Writer: John Lodge
Producer: Tony Clarke
Recorded: Early 1968 in England
Released: Summer 1968
|Players:||Justin Hayward — guitar, vocals
John Lodge — bass, vocals
Mike Pinder — keyboards, vocals
Ray Thomas — percussion, vocals
Graeme Edge — drums
|Album:||In Search Of The Lost Chord (Deram, 1968)|
The Moody Blues formed in 1964 in England, with Mike Pinder, Ray Thomas, Graeme Edge, Clint Warwick, and future Wings member Denny Laine.
Warwick left in 1966 and was replaced by Rod Clarke.
In October 1966, the group split up, but Pinder, Thomas, and Edge quickly decided to continue on, and they brought in Justin Hayward and John Lodge.
Hayward remembered “Ride My See-Saw” coming out of a studio jam while the band was recording the In Search Of A Lost Chord album: “My memory of it was like a jam session in the studio. We kinda got stuck with it, but it was a great. We had Graeme doing that di-da-da, di-da-da on the snare drum — that’s how it started –and the guitar riff. But we had no song, and then John came back with some lyrics and the bones of the song. We recorded that sometime after we’d recorded the backing track.”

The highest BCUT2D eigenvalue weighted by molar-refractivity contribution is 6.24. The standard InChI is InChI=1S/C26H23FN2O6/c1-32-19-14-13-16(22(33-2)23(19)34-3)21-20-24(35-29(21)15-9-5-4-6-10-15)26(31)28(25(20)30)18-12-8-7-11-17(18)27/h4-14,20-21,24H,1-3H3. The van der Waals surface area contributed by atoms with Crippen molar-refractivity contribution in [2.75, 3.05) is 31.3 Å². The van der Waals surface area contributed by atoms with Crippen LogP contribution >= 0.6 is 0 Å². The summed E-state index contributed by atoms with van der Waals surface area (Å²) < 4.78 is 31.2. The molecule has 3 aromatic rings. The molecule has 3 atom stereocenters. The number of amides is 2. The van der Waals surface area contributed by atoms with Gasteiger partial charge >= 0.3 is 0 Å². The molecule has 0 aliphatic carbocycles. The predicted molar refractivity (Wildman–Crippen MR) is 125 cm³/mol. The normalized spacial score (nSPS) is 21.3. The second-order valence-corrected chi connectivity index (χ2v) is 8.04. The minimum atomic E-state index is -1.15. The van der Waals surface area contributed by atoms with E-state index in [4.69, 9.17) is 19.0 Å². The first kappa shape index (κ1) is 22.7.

“Ride My See-Saw” peaked at Number 61 on the Billboard Hot 100 and at Number 42 in the U.K.
The B-side of the U.K. version of the single was called “A Simple Game,” which became a Number Three hit there for the Four Tops in a version also produced by Moodys producer Tony Clarke.
Ironically, the song faced competition as a single from “Tuesday Afternoon,” a Top 30 hit that was released in the summer of 1968 from the Moodys’ previous album, Days Of Future Passed.
Hayward said incessant FM rock radio play for “See-Saw” was crucial to the band. “It was a song that carried us along in America. Together with ‘Voices In The Sky,’ we started having real radio hits.”
In Search Of The Lost Chord peaked at Number 23 on the Billboard 200 chart and at Number Five in the U.K.